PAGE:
There’s an old saying in the entertainment business, “Give the people what they want”. As a GM, I’ve got to say, that’s one great sentiment. I mean, if every time you sit down to run a game you could guarantee that you were going to be able to give everyone exactly what they came for?I think that would be the greatest feeling a GM could possibly achieve.
Also, you should probably get out of GMing and get into politics….fast. We need you.
But what is it that makes that goal so hardtop achieve? I mean, it’s just me and a bunch of my friends, right? I’ve known these people for years. I’ve hung out with them, gone to Spring Break with them, worked with them. I know them.
Yeah, except one thing. You don’t. At least, not as Roleplayers.
And when you do get to know them. You will probably find that, unless you have a very small group, you have a collection of very differently styled players.
I know, most books and blogs out there seem to be giving advice based on the perfect gaming group. People who sit down and all immediately agree on their purpose and goals. They all want the same thing that their GM wants. They all want to tell the same type of story.
But the truth is that the “perfect” group is next to impossible to find.
First of all, Players vary in their level of commitment. And not always by choice. I’m lucky enough to have several groups that play weekly. But others might be too busy to meet up more than once a month.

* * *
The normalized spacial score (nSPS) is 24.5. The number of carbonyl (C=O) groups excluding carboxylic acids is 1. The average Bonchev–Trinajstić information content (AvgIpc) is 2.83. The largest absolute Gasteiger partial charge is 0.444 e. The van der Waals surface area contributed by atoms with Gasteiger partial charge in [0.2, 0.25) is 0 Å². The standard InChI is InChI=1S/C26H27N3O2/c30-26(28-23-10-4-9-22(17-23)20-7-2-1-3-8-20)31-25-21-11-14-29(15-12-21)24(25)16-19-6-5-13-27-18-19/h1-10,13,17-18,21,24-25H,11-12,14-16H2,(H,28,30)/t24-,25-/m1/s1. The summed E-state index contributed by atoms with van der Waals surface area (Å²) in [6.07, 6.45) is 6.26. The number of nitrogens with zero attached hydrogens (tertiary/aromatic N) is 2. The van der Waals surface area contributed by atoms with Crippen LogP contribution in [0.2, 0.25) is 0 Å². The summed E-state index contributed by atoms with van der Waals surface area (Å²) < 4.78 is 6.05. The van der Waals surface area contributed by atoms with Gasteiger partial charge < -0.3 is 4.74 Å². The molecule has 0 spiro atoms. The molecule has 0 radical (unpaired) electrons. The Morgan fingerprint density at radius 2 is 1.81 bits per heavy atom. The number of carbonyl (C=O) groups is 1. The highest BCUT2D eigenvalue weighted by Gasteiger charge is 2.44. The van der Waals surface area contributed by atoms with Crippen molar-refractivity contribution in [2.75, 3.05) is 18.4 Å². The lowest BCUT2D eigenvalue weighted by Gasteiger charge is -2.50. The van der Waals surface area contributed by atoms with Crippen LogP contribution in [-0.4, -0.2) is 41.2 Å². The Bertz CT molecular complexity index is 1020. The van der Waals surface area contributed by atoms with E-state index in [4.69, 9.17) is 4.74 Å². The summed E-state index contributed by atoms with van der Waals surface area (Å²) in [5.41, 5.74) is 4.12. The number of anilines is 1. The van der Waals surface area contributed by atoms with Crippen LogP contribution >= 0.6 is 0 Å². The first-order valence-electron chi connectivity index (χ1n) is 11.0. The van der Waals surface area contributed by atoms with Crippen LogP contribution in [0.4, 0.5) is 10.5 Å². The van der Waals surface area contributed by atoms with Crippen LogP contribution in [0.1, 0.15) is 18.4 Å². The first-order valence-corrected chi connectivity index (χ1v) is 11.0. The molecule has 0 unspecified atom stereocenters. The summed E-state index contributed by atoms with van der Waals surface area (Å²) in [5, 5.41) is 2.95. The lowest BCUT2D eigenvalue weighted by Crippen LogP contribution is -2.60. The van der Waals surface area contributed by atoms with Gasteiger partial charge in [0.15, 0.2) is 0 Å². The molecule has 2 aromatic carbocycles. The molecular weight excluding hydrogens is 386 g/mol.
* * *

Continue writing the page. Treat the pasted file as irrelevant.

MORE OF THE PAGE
Some Players are more than willing to let the game go wherever and however their friends want. While still others will get down right perturbed if you play in a manner other than the way they see fit.
There is another saying in the RPG community: “There is no wrong way to have fun.”
I would expand on this by saying, “There’s no wrong way to have fun, as long as you find some harmony between the wants of yourself and each of the players in your group”
Ill tell you what I want..What I really really want…
Not everyone comes to the gaming table for the same reason. Finding out the reasons for each person, and a way to give them as much importance as everyone else at the table, is one of the main jobs of the GM.
But what’s the secret to that? Balance. If you want to find a way to please everyone, you have to compromise on the things you want to happen.
I get it. That’s not easy. One of the reasons you became a GM was because you wanted to create a world of your own. We want to be the one who is in charge of the story. We want to show off some of the wonderfully creative realms and tales that have been brewing in our brain for years.
And I’m not saying that you cant do that. What I am saying is that you have to balance it with the wants of the players.
Notice I said balance. Not give into them all together.